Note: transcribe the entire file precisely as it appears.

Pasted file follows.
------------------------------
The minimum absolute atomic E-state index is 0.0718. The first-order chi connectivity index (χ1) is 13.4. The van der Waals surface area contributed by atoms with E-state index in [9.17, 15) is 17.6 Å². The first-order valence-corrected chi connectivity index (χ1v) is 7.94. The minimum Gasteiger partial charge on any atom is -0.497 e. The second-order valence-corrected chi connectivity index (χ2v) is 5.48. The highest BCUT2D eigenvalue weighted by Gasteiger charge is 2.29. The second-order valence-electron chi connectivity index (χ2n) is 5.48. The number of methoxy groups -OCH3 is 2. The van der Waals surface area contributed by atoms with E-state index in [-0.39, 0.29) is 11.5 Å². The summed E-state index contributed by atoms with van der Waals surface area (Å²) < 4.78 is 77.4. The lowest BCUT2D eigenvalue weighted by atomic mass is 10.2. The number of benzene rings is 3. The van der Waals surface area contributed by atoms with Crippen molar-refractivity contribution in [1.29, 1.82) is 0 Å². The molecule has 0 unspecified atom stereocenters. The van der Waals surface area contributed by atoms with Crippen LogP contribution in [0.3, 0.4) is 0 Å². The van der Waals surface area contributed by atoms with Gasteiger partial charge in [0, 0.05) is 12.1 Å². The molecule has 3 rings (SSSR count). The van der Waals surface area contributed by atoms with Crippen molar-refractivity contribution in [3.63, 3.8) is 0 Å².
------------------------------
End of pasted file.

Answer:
The minimum absolute atomic E-state index is 0.0718. The first-order chi connectivity index (χ1) is 13.4. The van der Waals surface area contributed by atoms with E-state index in [9.17, 15) is 17.6 Å². The first-order valence-corrected chi connectivity index (χ1v) is 7.94. The minimum Gasteiger partial charge on any atom is -0.497 e. The second-order valence-corrected chi connectivity index (χ2v) is 5.48. The highest BCUT2D eigenvalue weighted by Gasteiger charge is 2.29. The second-order valence-electron chi connectivity index (χ2n) is 5.48. The number of methoxy groups -OCH3 is 2. The van der Waals surface area contributed by atoms with E-state index in [-0.39, 0.29) is 11.5 Å². The summed E-state index contributed by atoms with van der Waals surface area (Å²) < 4.78 is 77.4. The lowest BCUT2D eigenvalue weighted by atomic mass is 10.2. The number of benzene rings is 3. The van der Waals surface area contributed by atoms with Crippen molar-refractivity contribution in [1.29, 1.82) is 0 Å². The molecule has 0 unspecified atom stereocenters. The van der Waals surface area contributed by atoms with Crippen LogP contribution in [0.3, 0.4) is 0 Å². The van der Waals surface area contributed by atoms with Gasteiger partial charge in [0, 0.05) is 12.1 Å². The molecule has 3 rings (SSSR count). The van der Waals surface area contributed by atoms with Crippen molar-refractivity contribution in [3.63, 3.8) is 0 Å².